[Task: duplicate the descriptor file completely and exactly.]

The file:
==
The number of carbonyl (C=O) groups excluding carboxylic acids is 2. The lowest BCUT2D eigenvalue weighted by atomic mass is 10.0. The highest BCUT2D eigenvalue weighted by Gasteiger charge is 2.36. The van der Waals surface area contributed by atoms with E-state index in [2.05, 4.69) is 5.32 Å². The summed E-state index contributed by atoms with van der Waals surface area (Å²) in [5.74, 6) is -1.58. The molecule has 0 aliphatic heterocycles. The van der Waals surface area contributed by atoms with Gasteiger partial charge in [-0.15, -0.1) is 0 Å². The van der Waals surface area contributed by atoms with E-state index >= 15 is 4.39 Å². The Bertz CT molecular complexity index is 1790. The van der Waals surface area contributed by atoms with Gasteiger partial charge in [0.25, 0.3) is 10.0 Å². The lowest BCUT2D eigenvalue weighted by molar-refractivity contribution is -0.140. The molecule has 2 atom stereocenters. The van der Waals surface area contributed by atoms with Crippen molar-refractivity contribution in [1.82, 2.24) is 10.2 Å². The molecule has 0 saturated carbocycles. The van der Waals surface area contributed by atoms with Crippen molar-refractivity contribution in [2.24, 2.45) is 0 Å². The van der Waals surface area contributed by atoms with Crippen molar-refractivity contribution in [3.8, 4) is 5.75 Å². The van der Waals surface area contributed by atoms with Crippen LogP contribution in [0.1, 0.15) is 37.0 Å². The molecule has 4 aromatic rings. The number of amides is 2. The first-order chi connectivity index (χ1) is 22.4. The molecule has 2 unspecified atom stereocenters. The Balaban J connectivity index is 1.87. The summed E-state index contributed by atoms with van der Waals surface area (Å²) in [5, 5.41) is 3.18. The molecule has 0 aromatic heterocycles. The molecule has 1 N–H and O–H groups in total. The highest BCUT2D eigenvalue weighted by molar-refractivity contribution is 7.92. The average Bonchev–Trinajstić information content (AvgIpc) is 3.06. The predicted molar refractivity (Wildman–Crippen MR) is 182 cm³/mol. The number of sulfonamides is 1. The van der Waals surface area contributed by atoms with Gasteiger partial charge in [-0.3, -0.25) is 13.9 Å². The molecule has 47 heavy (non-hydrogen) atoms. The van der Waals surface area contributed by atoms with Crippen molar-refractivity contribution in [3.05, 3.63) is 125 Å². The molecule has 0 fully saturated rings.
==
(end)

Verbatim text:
The number of carbonyl (C=O) groups excluding carboxylic acids is 2. The lowest BCUT2D eigenvalue weighted by atomic mass is 10.0. The highest BCUT2D eigenvalue weighted by Gasteiger charge is 2.36. The van der Waals surface area contributed by atoms with E-state index in [2.05, 4.69) is 5.32 Å². The summed E-state index contributed by atoms with van der Waals surface area (Å²) in [5.74, 6) is -1.58. The molecule has 0 aliphatic heterocycles. The van der Waals surface area contributed by atoms with Gasteiger partial charge in [-0.15, -0.1) is 0 Å². The van der Waals surface area contributed by atoms with E-state index >= 15 is 4.39 Å². The Bertz CT molecular complexity index is 1790. The van der Waals surface area contributed by atoms with Gasteiger partial charge in [0.25, 0.3) is 10.0 Å². The lowest BCUT2D eigenvalue weighted by molar-refractivity contribution is -0.140. The molecule has 2 atom stereocenters. The van der Waals surface area contributed by atoms with Crippen molar-refractivity contribution in [1.82, 2.24) is 10.2 Å². The molecule has 0 saturated carbocycles. The van der Waals surface area contributed by atoms with Crippen molar-refractivity contribution in [2.24, 2.45) is 0 Å². The van der Waals surface area contributed by atoms with Crippen molar-refractivity contribution in [3.8, 4) is 5.75 Å². The van der Waals surface area contributed by atoms with Crippen LogP contribution in [0.1, 0.15) is 37.0 Å². The molecule has 4 aromatic rings. The number of amides is 2. The first-order chi connectivity index (χ1) is 22.4. The molecule has 2 unspecified atom stereocenters. The Balaban J connectivity index is 1.87. The summed E-state index contributed by atoms with van der Waals surface area (Å²) in [5, 5.41) is 3.18. The molecule has 0 aromatic heterocycles. The molecule has 1 N–H and O–H groups in total. The highest BCUT2D eigenvalue weighted by molar-refractivity contribution is 7.92. The average Bonchev–Trinajstić information content (AvgIpc) is 3.06. The predicted molar refractivity (Wildman–Crippen MR) is 182 cm³/mol. The number of sulfonamides is 1. The van der Waals surface area contributed by atoms with Gasteiger partial charge in [-0.3, -0.25) is 13.9 Å². The molecule has 47 heavy (non-hydrogen) atoms. The van der Waals surface area contributed by atoms with Crippen molar-refractivity contribution in [3.05, 3.63) is 125 Å². The molecule has 0 fully saturated rings.